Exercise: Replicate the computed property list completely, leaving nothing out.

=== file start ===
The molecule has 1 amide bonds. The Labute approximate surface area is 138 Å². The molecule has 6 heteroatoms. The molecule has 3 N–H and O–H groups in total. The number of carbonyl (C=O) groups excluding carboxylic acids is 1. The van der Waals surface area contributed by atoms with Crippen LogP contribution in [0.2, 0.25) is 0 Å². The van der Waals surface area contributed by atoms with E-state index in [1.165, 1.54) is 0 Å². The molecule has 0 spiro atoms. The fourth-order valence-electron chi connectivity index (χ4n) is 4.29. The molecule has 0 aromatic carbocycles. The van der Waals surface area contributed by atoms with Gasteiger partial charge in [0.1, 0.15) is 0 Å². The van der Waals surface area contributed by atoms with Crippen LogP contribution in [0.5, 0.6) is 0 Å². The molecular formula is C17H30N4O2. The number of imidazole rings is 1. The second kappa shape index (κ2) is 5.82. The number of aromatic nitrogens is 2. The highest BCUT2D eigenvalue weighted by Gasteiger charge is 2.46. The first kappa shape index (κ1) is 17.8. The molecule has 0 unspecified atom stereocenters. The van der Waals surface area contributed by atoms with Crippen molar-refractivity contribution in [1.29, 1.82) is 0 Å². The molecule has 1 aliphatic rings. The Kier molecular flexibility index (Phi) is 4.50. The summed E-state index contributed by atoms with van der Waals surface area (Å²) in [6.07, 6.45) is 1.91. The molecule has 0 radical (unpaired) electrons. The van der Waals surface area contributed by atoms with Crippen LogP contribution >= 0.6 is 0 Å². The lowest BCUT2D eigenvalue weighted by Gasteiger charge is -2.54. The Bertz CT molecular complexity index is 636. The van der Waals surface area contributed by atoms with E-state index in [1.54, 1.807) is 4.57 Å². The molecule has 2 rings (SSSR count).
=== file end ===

The molecule has 1 amide bonds. The Labute approximate surface area is 138 Å². The molecule has 6 heteroatoms. The molecule has 3 N–H and O–H groups in total. The number of carbonyl (C=O) groups excluding carboxylic acids is 1. The van der Waals surface area contributed by atoms with Crippen LogP contribution in [0.2, 0.25) is 0 Å². The van der Waals surface area contributed by atoms with E-state index in [1.165, 1.54) is 0 Å². The molecule has 0 spiro atoms. The fourth-order valence-electron chi connectivity index (χ4n) is 4.29. The molecule has 0 aromatic carbocycles. The van der Waals surface area contributed by atoms with Gasteiger partial charge in [0.1, 0.15) is 0 Å². The van der Waals surface area contributed by atoms with Crippen LogP contribution in [0.5, 0.6) is 0 Å². The molecular formula is C17H30N4O2. The number of imidazole rings is 1. The second kappa shape index (κ2) is 5.82. The number of aromatic nitrogens is 2. The highest BCUT2D eigenvalue weighted by Gasteiger charge is 2.46. The first kappa shape index (κ1) is 17.8. The molecule has 0 unspecified atom stereocenters. The van der Waals surface area contributed by atoms with Crippen molar-refractivity contribution in [1.29, 1.82) is 0 Å². The molecule has 1 aliphatic rings. The Kier molecular flexibility index (Phi) is 4.50. The summed E-state index contributed by atoms with van der Waals surface area (Å²) in [6.07, 6.45) is 1.91. The molecule has 0 radical (unpaired) electrons. The van der Waals surface area contributed by atoms with Crippen LogP contribution >= 0.6 is 0 Å². The lowest BCUT2D eigenvalue weighted by Gasteiger charge is -2.54. The Bertz CT molecular complexity index is 636. The van der Waals surface area contributed by atoms with E-state index in [1.54, 1.807) is 4.57 Å². The molecule has 2 rings (SSSR count).